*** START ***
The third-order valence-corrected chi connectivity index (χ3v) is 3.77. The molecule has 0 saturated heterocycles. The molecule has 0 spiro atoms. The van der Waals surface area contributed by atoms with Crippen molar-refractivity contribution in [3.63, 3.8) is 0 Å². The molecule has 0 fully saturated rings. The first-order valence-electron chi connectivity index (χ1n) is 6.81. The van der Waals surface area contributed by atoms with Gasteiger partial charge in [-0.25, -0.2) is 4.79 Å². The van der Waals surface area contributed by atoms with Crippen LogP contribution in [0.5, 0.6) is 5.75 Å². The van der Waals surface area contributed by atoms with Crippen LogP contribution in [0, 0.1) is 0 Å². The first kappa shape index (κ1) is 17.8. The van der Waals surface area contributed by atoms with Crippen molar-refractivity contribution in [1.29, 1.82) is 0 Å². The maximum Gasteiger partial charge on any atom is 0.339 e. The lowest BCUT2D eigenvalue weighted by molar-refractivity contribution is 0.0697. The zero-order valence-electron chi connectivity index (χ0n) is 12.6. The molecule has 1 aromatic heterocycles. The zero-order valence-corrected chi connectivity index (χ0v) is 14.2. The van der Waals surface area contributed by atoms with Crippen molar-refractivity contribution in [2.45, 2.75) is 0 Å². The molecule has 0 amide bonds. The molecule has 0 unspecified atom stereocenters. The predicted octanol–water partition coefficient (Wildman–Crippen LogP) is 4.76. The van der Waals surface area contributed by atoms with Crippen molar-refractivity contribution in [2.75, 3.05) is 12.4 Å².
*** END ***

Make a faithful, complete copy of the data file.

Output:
The third-order valence-corrected chi connectivity index (χ3v) is 3.77. The molecule has 0 saturated heterocycles. The molecule has 0 spiro atoms. The van der Waals surface area contributed by atoms with Crippen molar-refractivity contribution in [3.63, 3.8) is 0 Å². The molecule has 0 fully saturated rings. The first-order valence-electron chi connectivity index (χ1n) is 6.81. The van der Waals surface area contributed by atoms with Gasteiger partial charge in [-0.25, -0.2) is 4.79 Å². The van der Waals surface area contributed by atoms with Crippen LogP contribution in [0.5, 0.6) is 5.75 Å². The van der Waals surface area contributed by atoms with Crippen LogP contribution in [0, 0.1) is 0 Å². The first kappa shape index (κ1) is 17.8. The van der Waals surface area contributed by atoms with Crippen molar-refractivity contribution in [1.29, 1.82) is 0 Å². The maximum Gasteiger partial charge on any atom is 0.339 e. The lowest BCUT2D eigenvalue weighted by molar-refractivity contribution is 0.0697. The zero-order valence-electron chi connectivity index (χ0n) is 12.6. The molecule has 1 aromatic heterocycles. The zero-order valence-corrected chi connectivity index (χ0v) is 14.2. The van der Waals surface area contributed by atoms with Crippen molar-refractivity contribution in [2.45, 2.75) is 0 Å². The molecule has 0 amide bonds. The molecule has 0 unspecified atom stereocenters. The predicted octanol–water partition coefficient (Wildman–Crippen LogP) is 4.76. The van der Waals surface area contributed by atoms with Crippen molar-refractivity contribution in [2.75, 3.05) is 12.4 Å².